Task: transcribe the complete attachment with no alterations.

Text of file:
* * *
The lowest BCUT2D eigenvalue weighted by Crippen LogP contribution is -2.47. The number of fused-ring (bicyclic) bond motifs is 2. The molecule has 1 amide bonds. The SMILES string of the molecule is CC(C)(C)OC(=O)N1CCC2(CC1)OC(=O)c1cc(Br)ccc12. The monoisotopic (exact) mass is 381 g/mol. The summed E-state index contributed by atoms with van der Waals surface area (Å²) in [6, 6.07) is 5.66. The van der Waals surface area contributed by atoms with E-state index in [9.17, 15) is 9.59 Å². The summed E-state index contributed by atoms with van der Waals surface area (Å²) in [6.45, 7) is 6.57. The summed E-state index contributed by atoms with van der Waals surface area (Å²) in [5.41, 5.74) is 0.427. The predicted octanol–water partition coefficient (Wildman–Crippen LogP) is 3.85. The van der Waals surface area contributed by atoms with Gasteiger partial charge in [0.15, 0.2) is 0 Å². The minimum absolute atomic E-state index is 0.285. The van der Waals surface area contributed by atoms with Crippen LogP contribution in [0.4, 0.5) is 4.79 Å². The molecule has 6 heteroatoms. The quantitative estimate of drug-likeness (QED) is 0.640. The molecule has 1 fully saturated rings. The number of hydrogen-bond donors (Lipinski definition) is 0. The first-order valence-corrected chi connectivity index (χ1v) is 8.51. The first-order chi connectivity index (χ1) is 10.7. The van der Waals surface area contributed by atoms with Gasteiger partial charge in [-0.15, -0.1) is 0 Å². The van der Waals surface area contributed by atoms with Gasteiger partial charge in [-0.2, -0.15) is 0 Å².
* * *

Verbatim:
The lowest BCUT2D eigenvalue weighted by Crippen LogP contribution is -2.47. The number of fused-ring (bicyclic) bond motifs is 2. The molecule has 1 amide bonds. The SMILES string of the molecule is CC(C)(C)OC(=O)N1CCC2(CC1)OC(=O)c1cc(Br)ccc12. The monoisotopic (exact) mass is 381 g/mol. The summed E-state index contributed by atoms with van der Waals surface area (Å²) in [6, 6.07) is 5.66. The van der Waals surface area contributed by atoms with E-state index in [9.17, 15) is 9.59 Å². The summed E-state index contributed by atoms with van der Waals surface area (Å²) in [6.45, 7) is 6.57. The summed E-state index contributed by atoms with van der Waals surface area (Å²) in [5.41, 5.74) is 0.427. The predicted octanol–water partition coefficient (Wildman–Crippen LogP) is 3.85. The van der Waals surface area contributed by atoms with Gasteiger partial charge in [0.15, 0.2) is 0 Å². The minimum absolute atomic E-state index is 0.285. The van der Waals surface area contributed by atoms with Crippen LogP contribution in [0.4, 0.5) is 4.79 Å². The molecule has 6 heteroatoms. The quantitative estimate of drug-likeness (QED) is 0.640. The molecule has 1 fully saturated rings. The number of hydrogen-bond donors (Lipinski definition) is 0. The first-order valence-corrected chi connectivity index (χ1v) is 8.51. The first-order chi connectivity index (χ1) is 10.7. The van der Waals surface area contributed by atoms with Gasteiger partial charge in [-0.15, -0.1) is 0 Å². The van der Waals surface area contributed by atoms with Gasteiger partial charge in [-0.2, -0.15) is 0 Å².